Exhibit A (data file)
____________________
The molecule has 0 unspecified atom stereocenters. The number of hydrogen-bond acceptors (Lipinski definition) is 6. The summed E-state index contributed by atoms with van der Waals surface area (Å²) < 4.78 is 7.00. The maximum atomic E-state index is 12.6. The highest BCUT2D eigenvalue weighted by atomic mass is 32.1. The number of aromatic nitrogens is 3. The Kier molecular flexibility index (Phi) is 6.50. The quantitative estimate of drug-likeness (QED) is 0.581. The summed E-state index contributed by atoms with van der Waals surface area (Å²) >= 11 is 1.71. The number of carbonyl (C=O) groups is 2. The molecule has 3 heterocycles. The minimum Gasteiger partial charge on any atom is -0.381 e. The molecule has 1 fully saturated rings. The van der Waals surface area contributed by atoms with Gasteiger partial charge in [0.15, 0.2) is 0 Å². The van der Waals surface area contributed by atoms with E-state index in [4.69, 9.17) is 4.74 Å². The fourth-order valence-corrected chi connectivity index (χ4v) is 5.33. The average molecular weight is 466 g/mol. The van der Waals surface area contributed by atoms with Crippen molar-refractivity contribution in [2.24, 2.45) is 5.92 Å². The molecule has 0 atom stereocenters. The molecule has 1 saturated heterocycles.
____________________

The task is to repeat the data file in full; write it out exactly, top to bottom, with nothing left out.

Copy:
The molecule has 0 unspecified atom stereocenters. The number of hydrogen-bond acceptors (Lipinski definition) is 6. The summed E-state index contributed by atoms with van der Waals surface area (Å²) < 4.78 is 7.00. The maximum atomic E-state index is 12.6. The highest BCUT2D eigenvalue weighted by atomic mass is 32.1. The number of aromatic nitrogens is 3. The Kier molecular flexibility index (Phi) is 6.50. The quantitative estimate of drug-likeness (QED) is 0.581. The summed E-state index contributed by atoms with van der Waals surface area (Å²) >= 11 is 1.71. The number of carbonyl (C=O) groups is 2. The molecule has 3 heterocycles. The minimum Gasteiger partial charge on any atom is -0.381 e. The molecule has 1 fully saturated rings. The van der Waals surface area contributed by atoms with Gasteiger partial charge in [0.15, 0.2) is 0 Å². The van der Waals surface area contributed by atoms with E-state index in [4.69, 9.17) is 4.74 Å². The fourth-order valence-corrected chi connectivity index (χ4v) is 5.33. The average molecular weight is 466 g/mol. The van der Waals surface area contributed by atoms with Crippen molar-refractivity contribution in [2.24, 2.45) is 5.92 Å². The molecule has 0 atom stereocenters. The molecule has 1 saturated heterocycles.